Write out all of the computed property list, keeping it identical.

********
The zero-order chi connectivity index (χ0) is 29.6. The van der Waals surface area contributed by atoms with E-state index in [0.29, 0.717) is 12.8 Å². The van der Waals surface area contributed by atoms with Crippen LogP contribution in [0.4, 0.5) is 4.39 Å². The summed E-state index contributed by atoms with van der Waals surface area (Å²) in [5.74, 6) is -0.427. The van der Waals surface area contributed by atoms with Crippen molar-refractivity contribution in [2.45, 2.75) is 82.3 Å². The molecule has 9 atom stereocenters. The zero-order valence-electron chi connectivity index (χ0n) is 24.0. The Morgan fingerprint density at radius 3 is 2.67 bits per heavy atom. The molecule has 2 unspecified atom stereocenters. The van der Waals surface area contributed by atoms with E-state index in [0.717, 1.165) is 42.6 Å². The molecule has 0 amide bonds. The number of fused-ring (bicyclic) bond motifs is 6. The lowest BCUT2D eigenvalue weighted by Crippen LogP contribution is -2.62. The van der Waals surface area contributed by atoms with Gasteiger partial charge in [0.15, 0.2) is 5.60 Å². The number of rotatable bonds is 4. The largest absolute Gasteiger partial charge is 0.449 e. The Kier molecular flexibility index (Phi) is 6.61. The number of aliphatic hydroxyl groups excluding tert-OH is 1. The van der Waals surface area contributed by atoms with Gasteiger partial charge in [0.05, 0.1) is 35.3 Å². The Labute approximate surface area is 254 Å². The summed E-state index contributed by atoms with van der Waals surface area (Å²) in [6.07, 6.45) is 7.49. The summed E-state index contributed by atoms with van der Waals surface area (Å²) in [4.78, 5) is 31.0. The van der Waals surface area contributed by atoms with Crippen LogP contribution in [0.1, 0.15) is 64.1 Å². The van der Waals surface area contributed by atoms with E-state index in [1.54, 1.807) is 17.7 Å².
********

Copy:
The zero-order chi connectivity index (χ0) is 29.6. The van der Waals surface area contributed by atoms with E-state index in [0.29, 0.717) is 12.8 Å². The van der Waals surface area contributed by atoms with Crippen LogP contribution in [0.4, 0.5) is 4.39 Å². The summed E-state index contributed by atoms with van der Waals surface area (Å²) in [5.74, 6) is -0.427. The van der Waals surface area contributed by atoms with Crippen molar-refractivity contribution in [2.45, 2.75) is 82.3 Å². The molecule has 9 atom stereocenters. The zero-order valence-electron chi connectivity index (χ0n) is 24.0. The Morgan fingerprint density at radius 3 is 2.67 bits per heavy atom. The molecule has 2 unspecified atom stereocenters. The van der Waals surface area contributed by atoms with E-state index in [0.717, 1.165) is 42.6 Å². The molecule has 0 amide bonds. The number of fused-ring (bicyclic) bond motifs is 6. The lowest BCUT2D eigenvalue weighted by Crippen LogP contribution is -2.62. The van der Waals surface area contributed by atoms with Gasteiger partial charge in [0.15, 0.2) is 5.60 Å². The number of rotatable bonds is 4. The largest absolute Gasteiger partial charge is 0.449 e. The Kier molecular flexibility index (Phi) is 6.61. The number of aliphatic hydroxyl groups excluding tert-OH is 1. The van der Waals surface area contributed by atoms with Gasteiger partial charge in [0.05, 0.1) is 35.3 Å². The Labute approximate surface area is 254 Å². The summed E-state index contributed by atoms with van der Waals surface area (Å²) in [6.07, 6.45) is 7.49. The summed E-state index contributed by atoms with van der Waals surface area (Å²) in [4.78, 5) is 31.0. The van der Waals surface area contributed by atoms with Crippen LogP contribution in [0.1, 0.15) is 64.1 Å². The van der Waals surface area contributed by atoms with E-state index in [1.54, 1.807) is 17.7 Å².